On the morning of 911, I watched as two commercial planes crashed into the Twin Towers. Just after a report of a third plane hitting the Pentagon, my phone rang. The voice on the line from Philadelphia public radio wanted to know what I thought was going on. “The common denominator,” I said, “is that airport security has been compromised. Somebody obviously read Congressional testimony on the problems with US airport security.”
I raise this now because the recent criticism of TSA security measures has brought the first post 911 howls of protest from rightwing pundits and politicians about privacy rights being violated in the War on Terror. Given their outrage about being full-body X-rayed and ‘groped,’ one can only wonder why they staunchly supported the Patriot Act with its wholesale eradication of privacy rights.
But I digress. As the TSA controversy has unfolded and their suggestions for ‘fixing’ the problem at US airports become known, it is clear that for America’s rightwing the real problem is not ‘groping’ or X-ray machines, it is who is doing the groping and operating the machines.
The problem is BIG GOVERNMENT (and unions) in the form of the TSA employees. The solution, they offer, is two fold: privatize airport security: i.e. put the commercial airlines in charge of the screening process. Secondly, adopt the ‘Israeli model’ of airport security. This proposal is contrary to the right wing’s privatization idea since at Israel’s one major airport, (Ben Gurion) security is provided by government officials (police and IDF security agents) and the screening process is intrusive, time consuming, and depends on racial, gender, class and ethnic profiling, about which the Israelis are unapologetic.
On the privatization front, one can understand from an ideological standpoint why these ‘free market’ advocates would suggest the airlines take over airport security. From a security angle, well, history has something to teach us.
On 911, I was able to point the radio audience to lapses in airport security because of my post Pan Am 103 research on the dual system of airport management (FAA and airline partnership) in which airlines had screening responsibility. Among the things I found, most of it from Congressional testimony in the 1980s and early 1990s, is what follows.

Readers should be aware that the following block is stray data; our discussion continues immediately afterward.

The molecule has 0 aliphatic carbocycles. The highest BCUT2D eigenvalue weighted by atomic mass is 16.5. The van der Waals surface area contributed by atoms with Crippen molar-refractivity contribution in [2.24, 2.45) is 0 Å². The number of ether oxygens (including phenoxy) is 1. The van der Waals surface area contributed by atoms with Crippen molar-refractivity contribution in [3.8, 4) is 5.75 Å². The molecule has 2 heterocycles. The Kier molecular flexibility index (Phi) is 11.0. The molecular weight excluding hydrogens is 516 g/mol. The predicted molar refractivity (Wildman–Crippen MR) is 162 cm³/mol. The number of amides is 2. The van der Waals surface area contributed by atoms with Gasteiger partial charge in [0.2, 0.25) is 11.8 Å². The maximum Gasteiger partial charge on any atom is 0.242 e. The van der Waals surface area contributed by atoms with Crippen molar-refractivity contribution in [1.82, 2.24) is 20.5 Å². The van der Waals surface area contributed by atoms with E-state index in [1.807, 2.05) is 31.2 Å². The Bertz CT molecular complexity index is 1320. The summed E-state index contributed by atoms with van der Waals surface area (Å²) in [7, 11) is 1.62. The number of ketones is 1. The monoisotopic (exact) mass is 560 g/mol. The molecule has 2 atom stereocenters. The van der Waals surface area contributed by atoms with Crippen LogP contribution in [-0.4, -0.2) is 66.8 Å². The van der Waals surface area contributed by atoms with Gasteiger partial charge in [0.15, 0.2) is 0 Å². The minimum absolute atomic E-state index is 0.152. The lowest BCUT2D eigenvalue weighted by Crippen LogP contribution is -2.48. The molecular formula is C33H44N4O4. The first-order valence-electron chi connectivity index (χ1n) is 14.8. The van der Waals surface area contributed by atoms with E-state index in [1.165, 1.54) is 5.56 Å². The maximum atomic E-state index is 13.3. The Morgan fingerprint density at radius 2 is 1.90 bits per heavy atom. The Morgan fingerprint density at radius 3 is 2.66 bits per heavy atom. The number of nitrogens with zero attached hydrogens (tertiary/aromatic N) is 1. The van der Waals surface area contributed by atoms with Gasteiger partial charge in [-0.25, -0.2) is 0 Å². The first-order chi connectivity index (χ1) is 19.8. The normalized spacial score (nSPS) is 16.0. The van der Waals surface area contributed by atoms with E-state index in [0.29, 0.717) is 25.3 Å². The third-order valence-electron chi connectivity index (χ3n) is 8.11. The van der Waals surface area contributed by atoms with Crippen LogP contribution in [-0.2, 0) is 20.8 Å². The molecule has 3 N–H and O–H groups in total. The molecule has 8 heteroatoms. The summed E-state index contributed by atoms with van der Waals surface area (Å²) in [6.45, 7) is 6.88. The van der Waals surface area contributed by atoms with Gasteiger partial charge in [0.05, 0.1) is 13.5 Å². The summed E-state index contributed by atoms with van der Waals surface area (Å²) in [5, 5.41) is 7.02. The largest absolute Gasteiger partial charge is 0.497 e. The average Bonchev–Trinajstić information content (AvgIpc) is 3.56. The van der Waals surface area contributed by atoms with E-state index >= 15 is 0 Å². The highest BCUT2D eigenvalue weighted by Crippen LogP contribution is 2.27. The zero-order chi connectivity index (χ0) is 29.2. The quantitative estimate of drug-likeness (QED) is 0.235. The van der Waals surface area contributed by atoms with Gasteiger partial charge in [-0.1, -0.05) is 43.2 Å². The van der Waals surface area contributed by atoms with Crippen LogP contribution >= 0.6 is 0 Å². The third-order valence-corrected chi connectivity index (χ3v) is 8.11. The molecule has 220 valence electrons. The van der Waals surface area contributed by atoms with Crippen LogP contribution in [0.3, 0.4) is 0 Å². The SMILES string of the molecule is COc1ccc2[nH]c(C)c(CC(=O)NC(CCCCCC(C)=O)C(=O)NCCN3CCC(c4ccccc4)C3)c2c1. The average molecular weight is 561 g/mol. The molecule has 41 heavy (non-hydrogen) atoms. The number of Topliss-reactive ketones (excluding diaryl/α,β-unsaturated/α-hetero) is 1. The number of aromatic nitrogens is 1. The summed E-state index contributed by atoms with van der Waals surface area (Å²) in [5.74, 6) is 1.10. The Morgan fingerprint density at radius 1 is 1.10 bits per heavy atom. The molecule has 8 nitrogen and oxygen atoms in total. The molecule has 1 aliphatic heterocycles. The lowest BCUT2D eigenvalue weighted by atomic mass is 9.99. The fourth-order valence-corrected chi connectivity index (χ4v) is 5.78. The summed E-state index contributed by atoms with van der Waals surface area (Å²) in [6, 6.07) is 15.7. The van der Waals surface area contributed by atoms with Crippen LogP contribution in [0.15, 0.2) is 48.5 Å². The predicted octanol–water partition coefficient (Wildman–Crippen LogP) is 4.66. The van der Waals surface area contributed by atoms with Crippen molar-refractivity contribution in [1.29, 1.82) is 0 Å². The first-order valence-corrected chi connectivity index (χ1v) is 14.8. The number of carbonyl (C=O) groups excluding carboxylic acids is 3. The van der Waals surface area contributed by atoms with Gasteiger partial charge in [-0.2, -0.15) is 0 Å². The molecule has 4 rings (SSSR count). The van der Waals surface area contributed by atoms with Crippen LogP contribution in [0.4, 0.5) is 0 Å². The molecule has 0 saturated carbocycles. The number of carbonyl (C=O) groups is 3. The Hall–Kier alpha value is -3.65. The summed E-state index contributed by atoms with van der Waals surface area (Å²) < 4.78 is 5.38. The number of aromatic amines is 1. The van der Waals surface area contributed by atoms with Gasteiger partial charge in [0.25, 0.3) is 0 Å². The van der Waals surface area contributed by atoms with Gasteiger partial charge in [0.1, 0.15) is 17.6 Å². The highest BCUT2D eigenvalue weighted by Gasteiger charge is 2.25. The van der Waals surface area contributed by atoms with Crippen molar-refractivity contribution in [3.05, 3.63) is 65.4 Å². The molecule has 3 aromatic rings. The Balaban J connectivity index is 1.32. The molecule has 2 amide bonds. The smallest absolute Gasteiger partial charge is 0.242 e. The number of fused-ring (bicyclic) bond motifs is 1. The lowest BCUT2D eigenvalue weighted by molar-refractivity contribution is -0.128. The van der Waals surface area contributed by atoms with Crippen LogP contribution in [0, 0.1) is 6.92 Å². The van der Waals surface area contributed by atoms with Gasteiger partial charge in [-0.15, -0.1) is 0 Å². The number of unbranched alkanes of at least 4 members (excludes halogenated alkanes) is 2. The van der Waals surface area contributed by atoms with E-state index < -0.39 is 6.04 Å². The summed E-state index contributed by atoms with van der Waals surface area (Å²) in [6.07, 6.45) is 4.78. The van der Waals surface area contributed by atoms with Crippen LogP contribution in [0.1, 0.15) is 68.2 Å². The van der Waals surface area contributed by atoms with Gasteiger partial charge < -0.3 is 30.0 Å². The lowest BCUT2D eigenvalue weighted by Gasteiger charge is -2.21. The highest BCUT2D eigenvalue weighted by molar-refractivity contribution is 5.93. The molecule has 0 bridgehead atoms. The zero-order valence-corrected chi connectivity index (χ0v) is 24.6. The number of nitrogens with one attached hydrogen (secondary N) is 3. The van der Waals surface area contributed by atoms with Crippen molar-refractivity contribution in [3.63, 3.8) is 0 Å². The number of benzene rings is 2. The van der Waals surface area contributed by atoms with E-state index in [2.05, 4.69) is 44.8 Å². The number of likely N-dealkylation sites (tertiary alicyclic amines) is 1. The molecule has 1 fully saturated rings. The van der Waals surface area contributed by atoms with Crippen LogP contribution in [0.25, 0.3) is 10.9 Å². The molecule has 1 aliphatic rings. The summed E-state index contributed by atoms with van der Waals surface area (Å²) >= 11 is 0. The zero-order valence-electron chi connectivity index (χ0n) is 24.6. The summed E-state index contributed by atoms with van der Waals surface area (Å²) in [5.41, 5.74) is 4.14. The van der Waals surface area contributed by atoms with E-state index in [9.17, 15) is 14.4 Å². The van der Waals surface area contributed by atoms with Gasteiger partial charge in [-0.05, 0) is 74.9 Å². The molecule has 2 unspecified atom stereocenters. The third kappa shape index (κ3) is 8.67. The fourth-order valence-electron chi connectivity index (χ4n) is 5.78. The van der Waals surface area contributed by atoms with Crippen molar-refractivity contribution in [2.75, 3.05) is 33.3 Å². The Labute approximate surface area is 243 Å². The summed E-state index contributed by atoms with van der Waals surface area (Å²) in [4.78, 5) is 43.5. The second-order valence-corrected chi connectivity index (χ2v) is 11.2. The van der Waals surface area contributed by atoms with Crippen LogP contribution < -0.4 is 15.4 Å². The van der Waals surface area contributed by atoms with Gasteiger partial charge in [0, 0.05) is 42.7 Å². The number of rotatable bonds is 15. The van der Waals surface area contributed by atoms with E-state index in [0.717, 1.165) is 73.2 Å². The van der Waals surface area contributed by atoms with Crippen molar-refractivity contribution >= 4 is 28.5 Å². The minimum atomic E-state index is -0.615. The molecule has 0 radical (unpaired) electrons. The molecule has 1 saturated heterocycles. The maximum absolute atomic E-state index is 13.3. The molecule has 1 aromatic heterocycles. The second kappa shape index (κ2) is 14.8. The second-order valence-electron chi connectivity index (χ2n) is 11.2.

The airlines provided security agents by hiring private non-union sub-contractor ‘security’ firms. The result: employee training consisted mostly of one short film, pay was minimum wage, no benefits, no paid vacation and in most cases employees had to purchase their own uniform. Employee annual turnover rate was 100%. The slightest whiff of a union effort among employees meant the airline fired the ‘tainted’ private sub-contracted security firm and hired another. At some airports, (JFK for example) after Pan Am 103, dogs, allegedly trained in explosive detection, turned out to be from the local dog pound and couldn’t sniff out explosives at all (well, maybe, if wrapped in bacon). The cost to travelers for this airline marketing ploy: a $5 ‘security charge’ per ticket. More disturbing, when the FAA tested screener effectiveness at category X airports (largest and busiest airports such as New York’s LaGuardia and JFK, Boston, Chicago, Atlanta, Los Angeles and San Francisco) tests showed a range of 35-80% failure rates, even when screeners knew they were being tested. (Congressional testimony)
What is clear from the above details is that private airlines, like TSA government authorities, not only have to be concerned with balancing civil liberties and public safety, but they have the added dimension of profitability. Thus the pressure to cut costs, raising the likelihood that either security or civil liberties or both would be sacrificed on the altar of private profit.
It was this privatized system that was in place on 911. How did that work for us? Not well obviously. On the other hand, as former Vice President Dick Cheney keeps reminding us, since 911 (or when the TSA took over airport security) there have been no successful attacks.
Beau Grosscup is a Professor Department of Political Science, CSU Chico, and author of The Latest Explosions of Terrorism (New Horizon Press, 2002) and Strategic Terror: politics and ethics of aerial bombardment, (Zed Books, 2006)